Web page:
A year after the initial evaluation of the pipeline, ExxonMobil conducted a hydrostatic test for the Pegasus Pipeline. The test resulted in eleven seam-related failures, and ExxonMobil replaced the failed joints and hired a third-party expert in metallurgy to conduct an analysis on why the joints failed.

          Because the analysis did not reveal evidence of either pressure-cycling induced fatigue or selective seam corrosion, ExxonMobil once again concluded that the LF-ERW pipe segments were not susceptible to longitudinal seam failure.

         In 2007, ExxonMobil again evaluated the Pegasus Pipeline's susceptibility to longitudinal seam failure. ExxonMobil's evaluation took into account the pipeline's manufacturing history, pipe materials, operating and maintenance history, leak history, the results of prior pressure tests and integrity assessments, as well as the results of subsequent metallurgical analyses. Once again, applying the Baker Report decision tree, ExxonMobil concluded that the line was not susceptible to longitudinal seam failure. Two years later, ExxonMobil again evaluated the Pegasus Pipeline for susceptibility to seam failure and reached the same conclusion.

         ExxonMobil performed an in-line inspection in 2010 to assess the integrity of the Pegasus Pipeline with two in-line inspection tools it had deemed appropriate. The following year, ExxonMobil again reevaluated the pipeline's longitudinal seam failure susceptibility determination, taking into account all of the same information as before in addition to the results of the 2010 in-line inspection. Again, ExxonMobil concluded that the pipeline was not susceptible to longitudinal seam failure.

         In late 2012 through early 2013, ExxonMobil conducted another inspection of the Pegasus Pipeline with an in-line inspection tool known as a TFI seam/crack tool. It ran the tool through the section of line where the oil release would eventually occur shortly before the release. After the in-line inspection was complete and while the data from the inspection was being processed, the Mayflower oil spill occurred. Even though the third-party vendor processing the inspection results was aware that a seam failure had occurred, the vendor could not identify a defect at the point of rupture.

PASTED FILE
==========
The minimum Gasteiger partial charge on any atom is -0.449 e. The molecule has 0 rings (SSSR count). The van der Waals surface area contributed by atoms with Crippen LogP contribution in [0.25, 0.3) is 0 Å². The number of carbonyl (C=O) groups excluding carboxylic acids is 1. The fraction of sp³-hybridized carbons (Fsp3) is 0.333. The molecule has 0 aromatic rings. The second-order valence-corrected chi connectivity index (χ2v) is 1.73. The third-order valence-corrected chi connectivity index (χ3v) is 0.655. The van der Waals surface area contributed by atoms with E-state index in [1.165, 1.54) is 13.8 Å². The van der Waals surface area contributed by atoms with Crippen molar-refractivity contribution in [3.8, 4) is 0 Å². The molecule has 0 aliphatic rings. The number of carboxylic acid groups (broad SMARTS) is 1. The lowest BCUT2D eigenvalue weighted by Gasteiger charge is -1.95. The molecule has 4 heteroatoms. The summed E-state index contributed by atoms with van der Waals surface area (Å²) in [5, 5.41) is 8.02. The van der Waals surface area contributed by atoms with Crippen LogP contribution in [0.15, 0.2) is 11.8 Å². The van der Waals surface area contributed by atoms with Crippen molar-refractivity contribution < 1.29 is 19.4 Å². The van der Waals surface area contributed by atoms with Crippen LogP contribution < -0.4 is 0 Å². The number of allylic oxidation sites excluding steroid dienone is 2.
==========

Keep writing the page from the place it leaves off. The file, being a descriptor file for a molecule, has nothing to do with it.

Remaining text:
C. The Agency's Findings

         In the wake of the Mayflower release, the agency conducted an investigation and determined that the cause of the release was a manufacturing defect in the seam of the Pegasus Pipeline's LF-ERW pipe. The agency concluded that ExxonMobil's IMP plan had not properly accounted for the risk of longitudinal seam failure and that this was a contributing factor in the Mayflower release. The agency found that ExxonMobil's determination that the pipeline was not susceptible to longitudinal seam failure was erroneous and that ExxonMobil failed to properly assess the pipeline's integrity. The agency also concluded that ExxonMobil's IMP plan was deficient in a number of other respects.

         The agency's final order stated that ExxonMobil violated section 195.452(e)(1) "by failing to properly consider the susceptibility of its ERW pipe to seam failure when establishing a continual integrity assessment schedule based on all risk factors on the Pegasus Pipeline." The agency found that ExxonMobil's conclusion that the relevant portion of the pipeline was not susceptible to seam failure was "flawed" "[g]iven the history of seam-related failures both in-service and during pressure testing of the pipeline." Specifically, the agency rejected ExxonMobil's position that the Baker Report permitted it to conclude that its pipe was not susceptible to seam failure because the prior seam failures did not exhibit evidence of fatigue or preferential seam corrosion. The agency reasoned that the pipeline's past seam failures-including eleven seam failures during the 2005-2006 hydrostatic test-"strongly suggested the ERW pipe was susceptible to seam failure" and ExxonMobil's conclusion to the contrary was unreasonable.